I am sitting in our shack in the woods listening to a really persistent cricket.
We came up here to stay a few nights because we found it is just above the smoke. The valley is socked in with fires burning in every direction.
The challenge to staying up here is, no air conditioning. We have electricity but not enough wiring to install any big appliances. Of course, that has not been much of a concern until this summer, the temperatures have been unusually high all over California – 100 in Hayfork? That’s friggin’ hot people.
Here, just 15 or 20 minutes above town, it’s oftentimes 10 or 15 degrees cooler than the valley, making an awesome getaway.
Not this summer – Monday it was 100 degrees up here. There’s a good swimming hole nearby – packed to the rafters for Labor Day. We have a plastic horse trough that we fill with water to use for a dip, but the inside of the shack was almost 90. We had to cool it off, and opening the windows wasn’t an option.
We pondered – better to sweat it out here, or go home and sit in the house all day?
Luckily our late friend Mark left us the most wonderful gift – his almost new portable air conditioner. Actually, he had told his son, if he died, to give us the contents of his shed. He was a smart man – he knew that shed was full of junk, it would have been overwhelming for his son to clean it all out. But, Mark knew that shed was also full of stuff my husband would use – like the roof shingles we used to patch the roof at the house we just sold. Mark had those left over from his own roof repair, and they were just enough to do our job. See how your friends watch out for you?
What a miracle this little a/c unit is – it has a collapsible vent that will pull out to almost six feet, you the open end in a partially open window to let out the hot air. You don’t have to add water or anything, just turn it on, and within minutes the air is degrees cooler.
We were afraid it would blow out a fuse at the old shack. Last winter we had a small heater in the outhouse, on a timer so it would warm the room up in the morning, and when I got up and turned on the coffee maker, the fuse blew out. My husband reminded me, as he put on his boots to hike out in the snow and flip the switch, I have to go to the outhouse and turn off the heater before I make a cup of coffee, simple enough. And boy it’s nice to have that heater in the outhouse when it’s 35 outside.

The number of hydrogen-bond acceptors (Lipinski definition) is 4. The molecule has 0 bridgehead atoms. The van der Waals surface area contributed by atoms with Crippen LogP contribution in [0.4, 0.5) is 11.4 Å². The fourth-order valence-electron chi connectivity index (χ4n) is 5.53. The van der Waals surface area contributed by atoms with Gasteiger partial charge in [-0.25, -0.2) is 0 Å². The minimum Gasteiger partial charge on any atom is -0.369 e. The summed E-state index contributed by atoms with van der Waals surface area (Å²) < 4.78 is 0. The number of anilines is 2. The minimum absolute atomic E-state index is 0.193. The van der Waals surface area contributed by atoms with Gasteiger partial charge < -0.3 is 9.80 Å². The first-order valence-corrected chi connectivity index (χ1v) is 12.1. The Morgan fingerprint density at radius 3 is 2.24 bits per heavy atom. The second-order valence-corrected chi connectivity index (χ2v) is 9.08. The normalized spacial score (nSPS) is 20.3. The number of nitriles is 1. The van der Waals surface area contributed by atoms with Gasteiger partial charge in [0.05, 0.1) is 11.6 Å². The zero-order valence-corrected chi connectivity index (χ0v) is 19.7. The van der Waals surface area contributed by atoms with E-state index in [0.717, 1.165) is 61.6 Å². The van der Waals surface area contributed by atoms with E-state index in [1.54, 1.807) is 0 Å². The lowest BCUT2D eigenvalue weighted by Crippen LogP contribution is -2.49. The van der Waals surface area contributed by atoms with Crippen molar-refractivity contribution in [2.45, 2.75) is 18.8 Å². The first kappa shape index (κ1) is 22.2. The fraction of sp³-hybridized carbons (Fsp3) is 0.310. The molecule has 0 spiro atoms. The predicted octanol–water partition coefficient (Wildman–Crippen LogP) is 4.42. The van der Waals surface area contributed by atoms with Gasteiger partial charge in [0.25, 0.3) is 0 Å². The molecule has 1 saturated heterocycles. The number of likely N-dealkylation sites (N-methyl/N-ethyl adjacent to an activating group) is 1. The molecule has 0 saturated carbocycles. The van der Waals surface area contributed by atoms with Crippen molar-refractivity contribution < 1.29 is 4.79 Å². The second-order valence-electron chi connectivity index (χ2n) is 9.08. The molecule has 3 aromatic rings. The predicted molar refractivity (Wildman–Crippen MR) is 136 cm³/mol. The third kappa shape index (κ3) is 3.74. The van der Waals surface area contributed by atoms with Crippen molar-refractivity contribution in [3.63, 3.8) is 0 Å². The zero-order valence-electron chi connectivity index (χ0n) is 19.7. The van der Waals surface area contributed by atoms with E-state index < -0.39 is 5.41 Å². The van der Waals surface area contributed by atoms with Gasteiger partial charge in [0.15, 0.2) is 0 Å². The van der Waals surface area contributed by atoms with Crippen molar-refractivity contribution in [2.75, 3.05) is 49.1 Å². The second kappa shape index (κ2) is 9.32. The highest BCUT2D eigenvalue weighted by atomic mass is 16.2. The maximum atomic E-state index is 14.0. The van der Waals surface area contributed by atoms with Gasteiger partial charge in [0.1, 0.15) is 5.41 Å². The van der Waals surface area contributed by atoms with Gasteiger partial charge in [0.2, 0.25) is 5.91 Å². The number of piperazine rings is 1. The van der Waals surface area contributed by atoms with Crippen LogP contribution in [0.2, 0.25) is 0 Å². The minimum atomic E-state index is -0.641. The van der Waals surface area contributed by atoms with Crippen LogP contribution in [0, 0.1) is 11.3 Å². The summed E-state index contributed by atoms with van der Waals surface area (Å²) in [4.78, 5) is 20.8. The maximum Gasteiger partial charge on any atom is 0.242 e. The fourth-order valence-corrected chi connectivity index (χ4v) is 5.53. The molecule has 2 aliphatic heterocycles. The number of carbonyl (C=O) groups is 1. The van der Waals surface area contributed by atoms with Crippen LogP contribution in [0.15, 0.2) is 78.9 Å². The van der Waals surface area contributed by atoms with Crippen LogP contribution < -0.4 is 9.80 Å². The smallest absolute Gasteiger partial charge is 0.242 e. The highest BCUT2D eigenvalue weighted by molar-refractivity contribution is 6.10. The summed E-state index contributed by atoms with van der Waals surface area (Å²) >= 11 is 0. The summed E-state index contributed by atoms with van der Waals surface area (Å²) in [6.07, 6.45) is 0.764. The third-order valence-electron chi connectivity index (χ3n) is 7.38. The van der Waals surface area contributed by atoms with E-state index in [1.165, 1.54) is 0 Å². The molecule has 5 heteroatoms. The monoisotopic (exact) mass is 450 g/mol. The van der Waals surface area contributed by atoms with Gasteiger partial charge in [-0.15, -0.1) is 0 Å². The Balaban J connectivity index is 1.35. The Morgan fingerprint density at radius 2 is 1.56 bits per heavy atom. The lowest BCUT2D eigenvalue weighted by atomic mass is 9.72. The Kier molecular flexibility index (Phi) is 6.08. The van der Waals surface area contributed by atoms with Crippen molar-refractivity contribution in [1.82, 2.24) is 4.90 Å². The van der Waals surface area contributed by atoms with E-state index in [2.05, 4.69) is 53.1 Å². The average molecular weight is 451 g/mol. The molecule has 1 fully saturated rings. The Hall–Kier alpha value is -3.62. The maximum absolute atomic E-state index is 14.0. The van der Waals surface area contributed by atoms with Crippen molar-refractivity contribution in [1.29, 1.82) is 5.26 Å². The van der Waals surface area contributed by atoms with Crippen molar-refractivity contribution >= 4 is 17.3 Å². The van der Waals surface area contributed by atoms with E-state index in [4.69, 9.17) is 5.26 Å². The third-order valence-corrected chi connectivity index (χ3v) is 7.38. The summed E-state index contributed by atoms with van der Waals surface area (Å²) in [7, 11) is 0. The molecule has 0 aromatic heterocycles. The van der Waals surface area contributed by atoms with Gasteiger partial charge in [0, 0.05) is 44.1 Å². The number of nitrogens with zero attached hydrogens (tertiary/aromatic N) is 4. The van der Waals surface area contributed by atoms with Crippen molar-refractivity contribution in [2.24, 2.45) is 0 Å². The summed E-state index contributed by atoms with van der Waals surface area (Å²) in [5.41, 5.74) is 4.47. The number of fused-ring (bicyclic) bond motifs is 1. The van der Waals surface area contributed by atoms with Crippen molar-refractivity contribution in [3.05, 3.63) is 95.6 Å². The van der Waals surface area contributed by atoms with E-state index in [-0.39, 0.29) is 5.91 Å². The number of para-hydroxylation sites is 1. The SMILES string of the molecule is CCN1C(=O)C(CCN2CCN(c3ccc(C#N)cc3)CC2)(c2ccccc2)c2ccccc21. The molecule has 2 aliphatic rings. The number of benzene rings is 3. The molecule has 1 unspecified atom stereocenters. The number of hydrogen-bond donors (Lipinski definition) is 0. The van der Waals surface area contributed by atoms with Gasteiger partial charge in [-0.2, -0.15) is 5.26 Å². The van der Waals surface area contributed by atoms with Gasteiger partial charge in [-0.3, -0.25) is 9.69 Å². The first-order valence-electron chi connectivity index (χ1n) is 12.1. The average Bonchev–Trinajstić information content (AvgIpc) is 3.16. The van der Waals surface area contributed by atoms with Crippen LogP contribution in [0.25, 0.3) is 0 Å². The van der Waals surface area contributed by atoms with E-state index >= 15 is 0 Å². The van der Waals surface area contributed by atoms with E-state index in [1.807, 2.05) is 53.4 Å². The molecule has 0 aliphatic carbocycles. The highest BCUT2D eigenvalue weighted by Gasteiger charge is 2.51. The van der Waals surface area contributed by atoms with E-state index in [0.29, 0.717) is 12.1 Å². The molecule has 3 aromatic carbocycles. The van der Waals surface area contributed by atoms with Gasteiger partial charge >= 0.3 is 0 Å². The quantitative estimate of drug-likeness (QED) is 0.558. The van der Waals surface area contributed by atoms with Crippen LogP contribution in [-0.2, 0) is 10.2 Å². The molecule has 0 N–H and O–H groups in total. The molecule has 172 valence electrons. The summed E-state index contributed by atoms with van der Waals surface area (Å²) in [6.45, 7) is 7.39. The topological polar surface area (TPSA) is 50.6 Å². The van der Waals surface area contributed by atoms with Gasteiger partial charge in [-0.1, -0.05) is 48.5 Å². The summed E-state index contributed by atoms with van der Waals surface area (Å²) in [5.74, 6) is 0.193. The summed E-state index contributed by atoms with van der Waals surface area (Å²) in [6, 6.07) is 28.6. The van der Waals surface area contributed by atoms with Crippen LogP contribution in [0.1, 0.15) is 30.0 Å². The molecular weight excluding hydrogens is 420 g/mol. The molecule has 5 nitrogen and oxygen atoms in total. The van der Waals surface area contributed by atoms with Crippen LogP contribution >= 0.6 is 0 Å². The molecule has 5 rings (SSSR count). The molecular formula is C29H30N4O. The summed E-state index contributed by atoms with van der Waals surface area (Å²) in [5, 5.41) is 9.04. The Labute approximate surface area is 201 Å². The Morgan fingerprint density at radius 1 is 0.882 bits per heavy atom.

So we ran the little ac all by itself for about 45 minutes, and what do you know – we got the inside of the shack down to about 80, which is cooler than we usually keep our apartment at home.
By bedtime, the Delta Breeze was hooting her way up the canyon, and we slept with the windows open.
Here’s the funny thing – we were ready for another hot day, but it didn’t come. The sky clouded over about mid-day, and the temperatures stalled in the 80’s. We drove back to Chico to run some errands – the smoke was still thick around town, and the air was hot too. So we picked up some ice and a few odds and ends and headed back to the shack.
At about 4 pm, the sky got really dark and the breeze turned into a wind. Thunder rolled in the distance.
We keep our cooking stuff on the deck outside – one of those wheeled racks is great for holding the camp stove and the electric skillet, and an old metal filing cabinet on wheels holds the toaster oven. We dragged those into the shack, along with the dog beds and the patio chairs, and sat cozy watching the storm come in.
It was short but sweet – a nice gentle shower, only lasted about 10 minutes. But the air was remarkably different.
Now I can see out across the canyon below – smoke blots out the valley beyond the next ridge, where I can usually see the highway interchange and Table Mountain far away in the background. But up here the air is clear, it smells good.
I always thought the biggest challenge to living up here would be the occasional week of snow. Now I realize how spoiled I’ve become with modern convenience. Electric coffee maker, toaster oven, computer, tv! Air conditioning!?
Ma and Pa Kettle Go to Town.